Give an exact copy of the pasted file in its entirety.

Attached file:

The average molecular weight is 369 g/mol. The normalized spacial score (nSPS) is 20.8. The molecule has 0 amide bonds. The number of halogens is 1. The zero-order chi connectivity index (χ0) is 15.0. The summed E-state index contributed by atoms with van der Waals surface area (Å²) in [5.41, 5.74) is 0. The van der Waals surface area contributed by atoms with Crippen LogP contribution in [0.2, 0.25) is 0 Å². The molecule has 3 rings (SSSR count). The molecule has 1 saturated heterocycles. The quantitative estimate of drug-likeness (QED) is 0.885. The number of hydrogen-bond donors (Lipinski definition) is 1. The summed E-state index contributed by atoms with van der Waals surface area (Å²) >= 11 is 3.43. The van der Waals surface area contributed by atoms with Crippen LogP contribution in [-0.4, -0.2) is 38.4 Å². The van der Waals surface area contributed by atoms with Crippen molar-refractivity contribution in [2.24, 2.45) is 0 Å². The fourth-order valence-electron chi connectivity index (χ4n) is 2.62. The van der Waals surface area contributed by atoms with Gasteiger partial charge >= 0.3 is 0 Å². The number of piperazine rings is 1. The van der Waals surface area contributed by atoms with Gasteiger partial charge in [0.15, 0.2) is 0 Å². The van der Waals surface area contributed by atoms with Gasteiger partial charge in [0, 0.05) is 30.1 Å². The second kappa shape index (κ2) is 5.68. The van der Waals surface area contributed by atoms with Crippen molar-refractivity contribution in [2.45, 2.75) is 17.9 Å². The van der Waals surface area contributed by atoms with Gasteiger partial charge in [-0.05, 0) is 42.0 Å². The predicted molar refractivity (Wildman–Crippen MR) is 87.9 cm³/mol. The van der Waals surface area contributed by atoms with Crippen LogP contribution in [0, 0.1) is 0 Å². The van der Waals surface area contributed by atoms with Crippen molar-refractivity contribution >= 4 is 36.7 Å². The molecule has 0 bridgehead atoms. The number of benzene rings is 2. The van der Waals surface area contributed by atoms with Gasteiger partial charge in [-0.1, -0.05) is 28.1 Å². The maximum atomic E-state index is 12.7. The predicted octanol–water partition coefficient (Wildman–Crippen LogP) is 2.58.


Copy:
The average molecular weight is 369 g/mol. The normalized spacial score (nSPS) is 20.8. The molecule has 0 amide bonds. The number of halogens is 1. The zero-order chi connectivity index (χ0) is 15.0. The summed E-state index contributed by atoms with van der Waals surface area (Å²) in [5.41, 5.74) is 0. The van der Waals surface area contributed by atoms with Crippen LogP contribution in [0.2, 0.25) is 0 Å². The molecule has 3 rings (SSSR count). The molecule has 1 saturated heterocycles. The quantitative estimate of drug-likeness (QED) is 0.885. The number of hydrogen-bond donors (Lipinski definition) is 1. The summed E-state index contributed by atoms with van der Waals surface area (Å²) >= 11 is 3.43. The van der Waals surface area contributed by atoms with Crippen LogP contribution in [-0.4, -0.2) is 38.4 Å². The van der Waals surface area contributed by atoms with Crippen molar-refractivity contribution in [2.24, 2.45) is 0 Å². The fourth-order valence-electron chi connectivity index (χ4n) is 2.62. The van der Waals surface area contributed by atoms with Gasteiger partial charge >= 0.3 is 0 Å². The number of piperazine rings is 1. The van der Waals surface area contributed by atoms with Gasteiger partial charge in [0.15, 0.2) is 0 Å². The van der Waals surface area contributed by atoms with Gasteiger partial charge in [0, 0.05) is 30.1 Å². The second kappa shape index (κ2) is 5.68. The van der Waals surface area contributed by atoms with Crippen molar-refractivity contribution in [2.45, 2.75) is 17.9 Å². The van der Waals surface area contributed by atoms with Gasteiger partial charge in [-0.05, 0) is 42.0 Å². The predicted molar refractivity (Wildman–Crippen MR) is 87.9 cm³/mol. The van der Waals surface area contributed by atoms with Crippen LogP contribution in [0, 0.1) is 0 Å². The van der Waals surface area contributed by atoms with Crippen molar-refractivity contribution >= 4 is 36.7 Å². The molecule has 0 bridgehead atoms. The number of benzene rings is 2. The van der Waals surface area contributed by atoms with Gasteiger partial charge in [-0.1, -0.05) is 28.1 Å². The maximum atomic E-state index is 12.7. The predicted octanol–water partition coefficient (Wildman–Crippen LogP) is 2.58.